Roberts credits their defensive improvement with a “philosophical mindset change,” explaining, “We worked on [defense] a lot differently, a lot more intentionally. Strategically we made some changes of how we are going to defend, and I won’t bore you with that. But there was a lot, just different things because you have to play to your strengths. You can’t be a run-and-jump pressing team if you don’t have the depth and athletes to do it. You can’t be a zone team if you are not super big. You have to figure out what fits your personnel, and so that’s what we did.”

There’s also the undeniable impact of Pili, a transfer from USC who has found her stride as a Ute, where she recently was named the Pac-12 Player of the Year.

“She kind of is the straw that stirs the drink for us right now,” Roberts said regarding the 21-year-old Alaska native. “She’s a nightmare to defend because she can shoot the three, and she’s also really athletic and mobile, so it doesn’t matter who we are playing. I think you have to gameplan for her. But then with her three-point shooting, you know, you have to pick your poison.”

But Roberts also gave plenty of kudos to Johnson, whom she describes as “phenomenal.”

“She’s 19 going on 40,” Roberts said of Johnson. “She’s the most mature, even-keeled consistent player we have. What I love about her is she is who she is. She’s confident in who she is. She knows who she is. She also is incredibly busy off the court.

“We were talking as we were getting ready to watch film, just shooting the breeze a bunch of us, we were talking about movies. And she was like, Oh, I don’t watch movies. Why not? I don’t have time. I get bored. What do you mean you don’t have time? Do you watch shows? No, I don’t ever watch TV. It is because she is doing all of these other extracurricular activities.”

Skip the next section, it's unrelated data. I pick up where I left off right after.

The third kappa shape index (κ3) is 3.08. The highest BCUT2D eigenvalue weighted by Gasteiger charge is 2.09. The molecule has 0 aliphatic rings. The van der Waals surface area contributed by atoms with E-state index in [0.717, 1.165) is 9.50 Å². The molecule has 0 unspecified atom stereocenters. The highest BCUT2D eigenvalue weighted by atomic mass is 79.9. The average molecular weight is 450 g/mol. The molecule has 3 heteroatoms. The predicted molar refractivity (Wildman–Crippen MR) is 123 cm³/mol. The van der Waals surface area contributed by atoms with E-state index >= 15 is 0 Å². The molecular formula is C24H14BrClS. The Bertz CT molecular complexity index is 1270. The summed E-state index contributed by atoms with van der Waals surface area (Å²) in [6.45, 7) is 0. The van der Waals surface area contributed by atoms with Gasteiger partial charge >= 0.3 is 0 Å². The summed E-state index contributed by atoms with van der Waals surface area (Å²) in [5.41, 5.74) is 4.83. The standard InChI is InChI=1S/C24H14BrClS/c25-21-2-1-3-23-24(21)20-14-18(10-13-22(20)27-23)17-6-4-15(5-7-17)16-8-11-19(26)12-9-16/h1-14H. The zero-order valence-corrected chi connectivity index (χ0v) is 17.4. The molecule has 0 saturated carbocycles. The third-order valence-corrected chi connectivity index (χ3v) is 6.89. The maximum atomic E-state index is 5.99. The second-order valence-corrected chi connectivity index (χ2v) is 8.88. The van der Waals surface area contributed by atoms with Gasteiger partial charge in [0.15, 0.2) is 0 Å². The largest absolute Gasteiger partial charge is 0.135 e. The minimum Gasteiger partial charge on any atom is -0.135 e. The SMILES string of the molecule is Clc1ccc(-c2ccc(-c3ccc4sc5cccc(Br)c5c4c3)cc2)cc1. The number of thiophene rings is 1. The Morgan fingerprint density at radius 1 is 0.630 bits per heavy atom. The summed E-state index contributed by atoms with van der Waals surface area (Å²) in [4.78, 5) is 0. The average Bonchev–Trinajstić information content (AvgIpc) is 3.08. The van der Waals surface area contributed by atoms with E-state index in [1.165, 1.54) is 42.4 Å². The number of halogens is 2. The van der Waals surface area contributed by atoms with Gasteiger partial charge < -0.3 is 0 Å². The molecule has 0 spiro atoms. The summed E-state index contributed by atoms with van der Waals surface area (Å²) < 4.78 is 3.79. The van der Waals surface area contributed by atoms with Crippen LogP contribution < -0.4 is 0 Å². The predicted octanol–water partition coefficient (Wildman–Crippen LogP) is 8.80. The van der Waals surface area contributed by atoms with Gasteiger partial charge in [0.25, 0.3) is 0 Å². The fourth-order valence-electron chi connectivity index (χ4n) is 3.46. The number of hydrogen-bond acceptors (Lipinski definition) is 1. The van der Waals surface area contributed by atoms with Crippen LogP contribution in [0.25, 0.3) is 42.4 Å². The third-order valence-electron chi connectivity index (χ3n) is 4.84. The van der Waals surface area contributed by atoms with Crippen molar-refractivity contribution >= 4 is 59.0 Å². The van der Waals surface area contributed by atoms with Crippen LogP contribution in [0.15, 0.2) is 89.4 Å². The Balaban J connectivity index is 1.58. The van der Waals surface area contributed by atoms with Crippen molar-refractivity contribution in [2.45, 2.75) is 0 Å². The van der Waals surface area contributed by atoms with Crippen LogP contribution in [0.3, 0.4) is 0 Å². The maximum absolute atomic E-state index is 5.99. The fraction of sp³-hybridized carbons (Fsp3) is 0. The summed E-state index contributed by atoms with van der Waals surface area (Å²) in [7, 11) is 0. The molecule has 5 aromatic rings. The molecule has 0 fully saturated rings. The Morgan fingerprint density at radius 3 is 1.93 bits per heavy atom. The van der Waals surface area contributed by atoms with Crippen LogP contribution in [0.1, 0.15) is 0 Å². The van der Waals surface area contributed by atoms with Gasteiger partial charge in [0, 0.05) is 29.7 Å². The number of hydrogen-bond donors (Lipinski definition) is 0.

As for guiding the Utes to becoming a championship program, Roberts still sees it as an uphill battle – but one that she and her players are ready for.

“I always use the analogy of pushing the boulder up the hill,” she said. “And doing things for the first time, you have to have that mindset. You have to keep pushing. It’s been incredibly fun to see the support, and I think the swell is a perfect word for it. Most importantly, our players feel it.

“This is why you play, right? And it means so much. I know I say it over and over, but this is not going to be a flash-in-the-pan [season]. This isn’t going to be a ‘Oh, remember that year they had such an incredible year?’ We are going to keep doing it.”

RELATED: 2023 March Madness 2023 — Updated bracket, scores and schedule for NCAA Women’s Basketball Championship